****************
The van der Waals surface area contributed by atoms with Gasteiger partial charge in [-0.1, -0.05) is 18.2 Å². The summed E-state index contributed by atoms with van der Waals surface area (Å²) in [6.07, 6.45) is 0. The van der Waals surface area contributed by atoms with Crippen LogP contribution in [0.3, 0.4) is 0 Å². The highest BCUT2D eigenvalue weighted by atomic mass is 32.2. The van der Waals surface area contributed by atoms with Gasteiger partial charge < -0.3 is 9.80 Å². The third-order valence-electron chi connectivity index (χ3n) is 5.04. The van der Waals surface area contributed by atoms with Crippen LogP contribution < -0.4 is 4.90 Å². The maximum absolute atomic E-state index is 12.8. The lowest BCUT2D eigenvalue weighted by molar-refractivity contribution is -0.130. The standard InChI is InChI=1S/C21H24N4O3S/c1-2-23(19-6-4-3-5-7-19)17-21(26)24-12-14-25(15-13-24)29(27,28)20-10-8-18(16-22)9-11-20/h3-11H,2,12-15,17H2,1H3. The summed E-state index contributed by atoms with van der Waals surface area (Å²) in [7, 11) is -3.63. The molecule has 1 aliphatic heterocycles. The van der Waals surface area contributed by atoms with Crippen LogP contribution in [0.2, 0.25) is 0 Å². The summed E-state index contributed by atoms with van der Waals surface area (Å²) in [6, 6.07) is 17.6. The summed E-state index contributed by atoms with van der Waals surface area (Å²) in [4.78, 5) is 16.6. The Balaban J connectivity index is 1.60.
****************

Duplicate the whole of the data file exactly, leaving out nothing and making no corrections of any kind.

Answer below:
The van der Waals surface area contributed by atoms with Gasteiger partial charge in [-0.1, -0.05) is 18.2 Å². The summed E-state index contributed by atoms with van der Waals surface area (Å²) in [6.07, 6.45) is 0. The van der Waals surface area contributed by atoms with Crippen LogP contribution in [0.3, 0.4) is 0 Å². The highest BCUT2D eigenvalue weighted by atomic mass is 32.2. The van der Waals surface area contributed by atoms with Gasteiger partial charge < -0.3 is 9.80 Å². The third-order valence-electron chi connectivity index (χ3n) is 5.04. The van der Waals surface area contributed by atoms with Crippen LogP contribution < -0.4 is 4.90 Å². The maximum absolute atomic E-state index is 12.8. The lowest BCUT2D eigenvalue weighted by molar-refractivity contribution is -0.130. The standard InChI is InChI=1S/C21H24N4O3S/c1-2-23(19-6-4-3-5-7-19)17-21(26)24-12-14-25(15-13-24)29(27,28)20-10-8-18(16-22)9-11-20/h3-11H,2,12-15,17H2,1H3. The summed E-state index contributed by atoms with van der Waals surface area (Å²) in [7, 11) is -3.63. The molecule has 1 aliphatic heterocycles. The van der Waals surface area contributed by atoms with Crippen LogP contribution in [0.2, 0.25) is 0 Å². The summed E-state index contributed by atoms with van der Waals surface area (Å²) in [6, 6.07) is 17.6. The summed E-state index contributed by atoms with van der Waals surface area (Å²) in [4.78, 5) is 16.6. The Balaban J connectivity index is 1.60.